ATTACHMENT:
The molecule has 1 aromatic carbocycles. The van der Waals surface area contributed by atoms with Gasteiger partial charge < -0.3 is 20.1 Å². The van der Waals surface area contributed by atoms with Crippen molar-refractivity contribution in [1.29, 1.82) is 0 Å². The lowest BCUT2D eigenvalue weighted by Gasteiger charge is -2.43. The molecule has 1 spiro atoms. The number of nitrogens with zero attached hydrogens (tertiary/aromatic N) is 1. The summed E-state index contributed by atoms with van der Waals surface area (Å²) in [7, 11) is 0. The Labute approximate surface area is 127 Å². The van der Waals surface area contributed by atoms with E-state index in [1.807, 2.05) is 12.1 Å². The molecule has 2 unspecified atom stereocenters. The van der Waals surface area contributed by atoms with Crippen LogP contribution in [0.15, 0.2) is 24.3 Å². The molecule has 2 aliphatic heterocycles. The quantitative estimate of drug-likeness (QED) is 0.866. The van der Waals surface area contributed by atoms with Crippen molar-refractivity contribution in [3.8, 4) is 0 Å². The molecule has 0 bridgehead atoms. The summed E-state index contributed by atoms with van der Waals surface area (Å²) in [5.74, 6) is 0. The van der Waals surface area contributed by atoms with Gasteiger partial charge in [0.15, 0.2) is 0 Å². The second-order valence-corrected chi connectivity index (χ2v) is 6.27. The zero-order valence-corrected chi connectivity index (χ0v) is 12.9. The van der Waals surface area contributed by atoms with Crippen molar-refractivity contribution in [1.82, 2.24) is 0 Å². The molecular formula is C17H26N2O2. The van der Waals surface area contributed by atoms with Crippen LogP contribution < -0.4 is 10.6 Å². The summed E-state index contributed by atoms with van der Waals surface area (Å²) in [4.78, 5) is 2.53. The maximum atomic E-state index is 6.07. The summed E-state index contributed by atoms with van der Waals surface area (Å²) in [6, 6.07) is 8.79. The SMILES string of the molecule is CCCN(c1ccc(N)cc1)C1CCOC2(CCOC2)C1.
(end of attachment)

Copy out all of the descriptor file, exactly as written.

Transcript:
The molecule has 1 aromatic carbocycles. The van der Waals surface area contributed by atoms with Gasteiger partial charge < -0.3 is 20.1 Å². The van der Waals surface area contributed by atoms with Crippen molar-refractivity contribution in [1.29, 1.82) is 0 Å². The lowest BCUT2D eigenvalue weighted by Gasteiger charge is -2.43. The molecule has 1 spiro atoms. The number of nitrogens with zero attached hydrogens (tertiary/aromatic N) is 1. The summed E-state index contributed by atoms with van der Waals surface area (Å²) in [7, 11) is 0. The Labute approximate surface area is 127 Å². The van der Waals surface area contributed by atoms with E-state index in [1.807, 2.05) is 12.1 Å². The molecule has 2 unspecified atom stereocenters. The van der Waals surface area contributed by atoms with Crippen LogP contribution in [0.15, 0.2) is 24.3 Å². The molecule has 2 aliphatic heterocycles. The quantitative estimate of drug-likeness (QED) is 0.866. The van der Waals surface area contributed by atoms with Crippen molar-refractivity contribution in [3.8, 4) is 0 Å². The molecule has 0 bridgehead atoms. The summed E-state index contributed by atoms with van der Waals surface area (Å²) in [5.74, 6) is 0. The van der Waals surface area contributed by atoms with Gasteiger partial charge in [0.15, 0.2) is 0 Å². The second-order valence-corrected chi connectivity index (χ2v) is 6.27. The zero-order valence-corrected chi connectivity index (χ0v) is 12.9. The van der Waals surface area contributed by atoms with Crippen molar-refractivity contribution in [1.82, 2.24) is 0 Å². The molecular formula is C17H26N2O2. The van der Waals surface area contributed by atoms with Crippen LogP contribution < -0.4 is 10.6 Å². The summed E-state index contributed by atoms with van der Waals surface area (Å²) in [4.78, 5) is 2.53. The maximum atomic E-state index is 6.07. The summed E-state index contributed by atoms with van der Waals surface area (Å²) in [6, 6.07) is 8.79. The SMILES string of the molecule is CCCN(c1ccc(N)cc1)C1CCOC2(CCOC2)C1.